New WHO chief, Ghebreyesus, takes office

Tedros Adhanom Ghebreyesus [Photo:]
Tedros Adhanom Ghebreyesus [Photo:]

Tedros Ghebreyesus, who was recently elected the World Health Organization’s, WHO Director-General, resumed for a 5 years term Saturday.

Mr. Ghebreyesus, an Ethiopian medical doctor, was nominated by the Government of Ethiopia and is the first African to occupy the position.

He was elected with the highest vote in May during the 70th World Health Assembly, defeating two other candidates vying for the position.

It was also the first time the health assembly selected a director-general from among multiple candidates.

There had been fears that Mr. Ghebreyesus would not get enough votes to become the D-G as there had been a political drama in Geneva which caused tension among health experts, who feared politics could outweigh accountability and experience.

His candidacy had been attacked at last-minute and this had raised questions about whether wealthy western powers were prepared to accept African leadership of global health institutions, as he was accused of covering up some epidemic outbreaks in his country during his tenure as a minister.

Mr. Ghebreyesus says he will focus on five main areas of work during his tenure.

They are: achieving universal health coverage; strengthening the capacity of national authorities and local communities to detect, prevent and manage health emergencies; improving the health and well-being of women, children and adolescents; addressing the health impacts of climate and environmental change; and building a transformed, transparent and accountable WHO.

“I believe the global commitment to sustainable development – enshrined in the Sustainable Development Goals – offers a unique opportunity to address the social, economic and political determinants of health and improve the health and wellbeing of people everywhere,” he said.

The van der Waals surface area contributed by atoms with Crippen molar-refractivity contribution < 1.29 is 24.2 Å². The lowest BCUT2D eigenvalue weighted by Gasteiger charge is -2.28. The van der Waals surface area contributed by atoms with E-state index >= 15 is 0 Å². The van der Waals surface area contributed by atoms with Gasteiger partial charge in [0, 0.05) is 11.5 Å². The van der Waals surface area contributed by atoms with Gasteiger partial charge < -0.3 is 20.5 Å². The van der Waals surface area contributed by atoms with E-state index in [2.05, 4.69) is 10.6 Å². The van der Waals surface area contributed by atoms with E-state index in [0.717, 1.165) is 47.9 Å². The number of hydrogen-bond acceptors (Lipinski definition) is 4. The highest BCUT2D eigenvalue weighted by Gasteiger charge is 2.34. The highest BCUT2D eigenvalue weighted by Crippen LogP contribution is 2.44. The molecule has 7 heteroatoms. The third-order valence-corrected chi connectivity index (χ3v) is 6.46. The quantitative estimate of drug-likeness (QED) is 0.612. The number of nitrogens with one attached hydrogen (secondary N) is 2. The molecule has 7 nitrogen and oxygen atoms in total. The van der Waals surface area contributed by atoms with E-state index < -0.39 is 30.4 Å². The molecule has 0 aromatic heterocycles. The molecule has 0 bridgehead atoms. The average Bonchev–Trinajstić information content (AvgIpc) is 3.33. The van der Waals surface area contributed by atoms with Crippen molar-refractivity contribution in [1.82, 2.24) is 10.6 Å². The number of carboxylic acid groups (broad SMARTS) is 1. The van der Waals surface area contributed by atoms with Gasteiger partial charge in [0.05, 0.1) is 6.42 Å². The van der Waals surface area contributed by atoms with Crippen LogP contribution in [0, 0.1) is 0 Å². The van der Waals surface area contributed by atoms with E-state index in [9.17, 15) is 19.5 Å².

The new DG said achieving this vision will require a strong, effective WHO that is able to meet emerging challenges and achieve the health objectives of the Sustainable Development Goals.

‘We need a WHO – fit for the 21st century – that belongs to all, equally. We need a WHO that is efficiently managed, adequately resourced and results driven, with a strong focus on transparency, accountability and value for money,” he added.

WHO Director-General is the chief technical and administrative officer who oversees the policy for the organisation’s international health work.

Before becoming WHO DG, Mr. Ghebreyesus had previously served as Minister of Health and Minister of Foreign Affairs in Ethiopia and as Board Chair of the Global Fund and Roll Back Malaria Partnership.

He succeeded Margaret Chan, who had been WHO’s Director-General for 10 years, since January 1, 2007.


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